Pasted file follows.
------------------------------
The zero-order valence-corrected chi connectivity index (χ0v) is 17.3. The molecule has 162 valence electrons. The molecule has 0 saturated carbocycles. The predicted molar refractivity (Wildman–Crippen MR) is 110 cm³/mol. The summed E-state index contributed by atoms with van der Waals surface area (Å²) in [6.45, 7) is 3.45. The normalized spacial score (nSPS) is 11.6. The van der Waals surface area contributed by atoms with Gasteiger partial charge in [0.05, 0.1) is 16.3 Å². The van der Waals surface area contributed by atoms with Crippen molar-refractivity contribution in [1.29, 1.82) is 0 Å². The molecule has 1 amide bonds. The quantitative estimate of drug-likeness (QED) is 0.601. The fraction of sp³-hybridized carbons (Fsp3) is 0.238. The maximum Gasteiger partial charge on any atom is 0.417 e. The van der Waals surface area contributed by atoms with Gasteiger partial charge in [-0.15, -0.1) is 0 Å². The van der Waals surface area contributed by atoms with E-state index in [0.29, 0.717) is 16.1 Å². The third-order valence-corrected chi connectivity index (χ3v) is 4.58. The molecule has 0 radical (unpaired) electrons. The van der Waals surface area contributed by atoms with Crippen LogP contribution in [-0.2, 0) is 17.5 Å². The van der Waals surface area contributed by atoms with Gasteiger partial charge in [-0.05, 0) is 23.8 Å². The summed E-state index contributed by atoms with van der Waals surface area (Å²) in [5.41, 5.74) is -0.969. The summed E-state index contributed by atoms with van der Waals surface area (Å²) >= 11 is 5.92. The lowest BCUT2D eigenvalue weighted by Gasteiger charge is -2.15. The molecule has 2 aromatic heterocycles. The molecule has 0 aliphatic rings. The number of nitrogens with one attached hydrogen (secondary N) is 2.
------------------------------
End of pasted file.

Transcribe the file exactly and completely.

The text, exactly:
The zero-order valence-corrected chi connectivity index (χ0v) is 17.3. The molecule has 162 valence electrons. The molecule has 0 saturated carbocycles. The predicted molar refractivity (Wildman–Crippen MR) is 110 cm³/mol. The summed E-state index contributed by atoms with van der Waals surface area (Å²) in [6.45, 7) is 3.45. The normalized spacial score (nSPS) is 11.6. The van der Waals surface area contributed by atoms with Gasteiger partial charge in [0.05, 0.1) is 16.3 Å². The van der Waals surface area contributed by atoms with Crippen molar-refractivity contribution in [1.29, 1.82) is 0 Å². The molecule has 1 amide bonds. The quantitative estimate of drug-likeness (QED) is 0.601. The fraction of sp³-hybridized carbons (Fsp3) is 0.238. The maximum Gasteiger partial charge on any atom is 0.417 e. The van der Waals surface area contributed by atoms with Gasteiger partial charge in [-0.15, -0.1) is 0 Å². The van der Waals surface area contributed by atoms with E-state index in [0.29, 0.717) is 16.1 Å². The third-order valence-corrected chi connectivity index (χ3v) is 4.58. The molecule has 0 radical (unpaired) electrons. The van der Waals surface area contributed by atoms with Crippen LogP contribution in [-0.2, 0) is 17.5 Å². The van der Waals surface area contributed by atoms with Gasteiger partial charge in [-0.05, 0) is 23.8 Å². The summed E-state index contributed by atoms with van der Waals surface area (Å²) in [5.41, 5.74) is -0.969. The summed E-state index contributed by atoms with van der Waals surface area (Å²) >= 11 is 5.92. The lowest BCUT2D eigenvalue weighted by Gasteiger charge is -2.15. The molecule has 2 aromatic heterocycles. The molecule has 0 aliphatic rings. The number of nitrogens with one attached hydrogen (secondary N) is 2.